“You have to do something to deserve to be an ally of the United States. And my take was that Saudi Arabia for a very long time had been doing far too many things that were contrary to both U.S. national security interests and our values sets that should cause us to reevaluate the nature of that friendship.

“What I didn't know at the time was that the government of the Kingdom of Saudi Arabia was not limiting their campaign of repression to the territory inside their borders. That in fact they were chasing down dissenters and journalists all over the world to try to intimidate and bully them into adopting the royal family’s line.

“Obviously, they crossed an immensely important line in the kidnapping, the brutal murder, and the cover up related to Jamal Khashoggi’s murder.

“And I think what we have to remember is that it took two weeks for the Saudi government to cop to what had happened. The people that we do business with—the president and the Secretary of State that talked to you on a regular basis—were lying to the entire world and to the American public for two weeks when it was patently clear as to what had happened.

“Our allies, people that we do business every single day, were looking us in the eye and lying to us. And looking the international community in the eye and lying to them. If that alone doesn't serve to make us question the sincerity of the Saudi desire to be a true, equal, and forthright partner with the United States, then I don’t know what will.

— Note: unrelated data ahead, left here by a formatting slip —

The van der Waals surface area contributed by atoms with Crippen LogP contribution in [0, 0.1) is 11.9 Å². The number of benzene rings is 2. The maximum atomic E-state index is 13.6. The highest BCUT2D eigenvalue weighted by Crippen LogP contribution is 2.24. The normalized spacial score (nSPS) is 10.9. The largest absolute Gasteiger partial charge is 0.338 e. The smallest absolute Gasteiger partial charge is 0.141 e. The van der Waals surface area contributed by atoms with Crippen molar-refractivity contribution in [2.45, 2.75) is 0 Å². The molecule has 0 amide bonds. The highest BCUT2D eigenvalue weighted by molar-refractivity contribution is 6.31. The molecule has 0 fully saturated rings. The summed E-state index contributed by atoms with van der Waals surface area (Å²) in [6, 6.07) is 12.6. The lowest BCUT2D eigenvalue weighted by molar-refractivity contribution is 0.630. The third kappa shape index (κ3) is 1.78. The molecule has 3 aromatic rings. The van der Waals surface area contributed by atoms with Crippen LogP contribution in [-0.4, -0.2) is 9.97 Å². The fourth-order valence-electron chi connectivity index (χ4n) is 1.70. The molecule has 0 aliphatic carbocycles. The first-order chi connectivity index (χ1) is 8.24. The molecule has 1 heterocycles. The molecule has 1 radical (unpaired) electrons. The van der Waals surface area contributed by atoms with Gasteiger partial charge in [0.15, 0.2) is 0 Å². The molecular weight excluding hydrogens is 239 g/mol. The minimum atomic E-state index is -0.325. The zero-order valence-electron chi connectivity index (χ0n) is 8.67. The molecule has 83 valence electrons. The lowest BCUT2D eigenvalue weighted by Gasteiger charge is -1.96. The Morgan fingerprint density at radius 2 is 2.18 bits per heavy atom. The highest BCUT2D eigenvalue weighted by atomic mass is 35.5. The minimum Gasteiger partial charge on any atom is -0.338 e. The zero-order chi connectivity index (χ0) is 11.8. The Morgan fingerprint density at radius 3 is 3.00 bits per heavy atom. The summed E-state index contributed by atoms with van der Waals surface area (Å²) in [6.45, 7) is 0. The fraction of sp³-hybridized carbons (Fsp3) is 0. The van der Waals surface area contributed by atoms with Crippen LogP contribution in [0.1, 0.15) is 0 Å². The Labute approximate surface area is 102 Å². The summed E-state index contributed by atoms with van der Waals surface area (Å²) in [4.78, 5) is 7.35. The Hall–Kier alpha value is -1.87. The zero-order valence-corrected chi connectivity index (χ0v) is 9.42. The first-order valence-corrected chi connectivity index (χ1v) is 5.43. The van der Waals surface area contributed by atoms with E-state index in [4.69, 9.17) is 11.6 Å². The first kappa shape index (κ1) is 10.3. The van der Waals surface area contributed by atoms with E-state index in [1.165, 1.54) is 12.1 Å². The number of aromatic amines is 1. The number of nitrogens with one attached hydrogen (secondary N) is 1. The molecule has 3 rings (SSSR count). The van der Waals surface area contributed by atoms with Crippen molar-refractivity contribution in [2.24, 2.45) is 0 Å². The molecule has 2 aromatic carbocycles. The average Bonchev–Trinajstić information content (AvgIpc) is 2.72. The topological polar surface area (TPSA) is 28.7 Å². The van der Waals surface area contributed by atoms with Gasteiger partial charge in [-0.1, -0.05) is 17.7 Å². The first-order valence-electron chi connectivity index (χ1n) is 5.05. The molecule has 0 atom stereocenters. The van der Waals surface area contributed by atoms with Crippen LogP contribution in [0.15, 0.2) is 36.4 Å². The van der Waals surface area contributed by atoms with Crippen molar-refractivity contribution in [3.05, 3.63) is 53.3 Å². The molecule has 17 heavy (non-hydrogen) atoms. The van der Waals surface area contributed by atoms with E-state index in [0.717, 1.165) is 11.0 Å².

“I was really saddened when I saw our Secretary of State travel to Riyadh to meet with the Crown Prince after the revelations regarding the murder came to light. The Saudis should be coming to us to apologize for kidnapping a journalist under U.S. protection rather than the world watching us travel there to present a smiling press conference in an attempt to paper over this gross violation of human rights.

“There's been no accountability, no meaningful accountability, in the year since Mr. Khashoggi’s murder. We continue to press for that accountability. We were able to get bipartisan votes on the Senate Foreign Relations Committee for a strong accountability measure. But moments after we got the votes for that piece of legislation in the Foreign Relations Committee, the chairman of the committee gaveled the hearing to adjournment because he refused to let that bipartisan piece of legislation reach the Senate floor.

“So we've got to keep fighting. We’ve got to keep raising this issue. We have to keep questioning the nature of a relationship and an alliance that no longer is founded on common interests and has never been founded on common values. I'm glad that you are continuing to raise these questions and to command Congress to do better. So thank you very much for including me. Thanks for all the work that went into this.”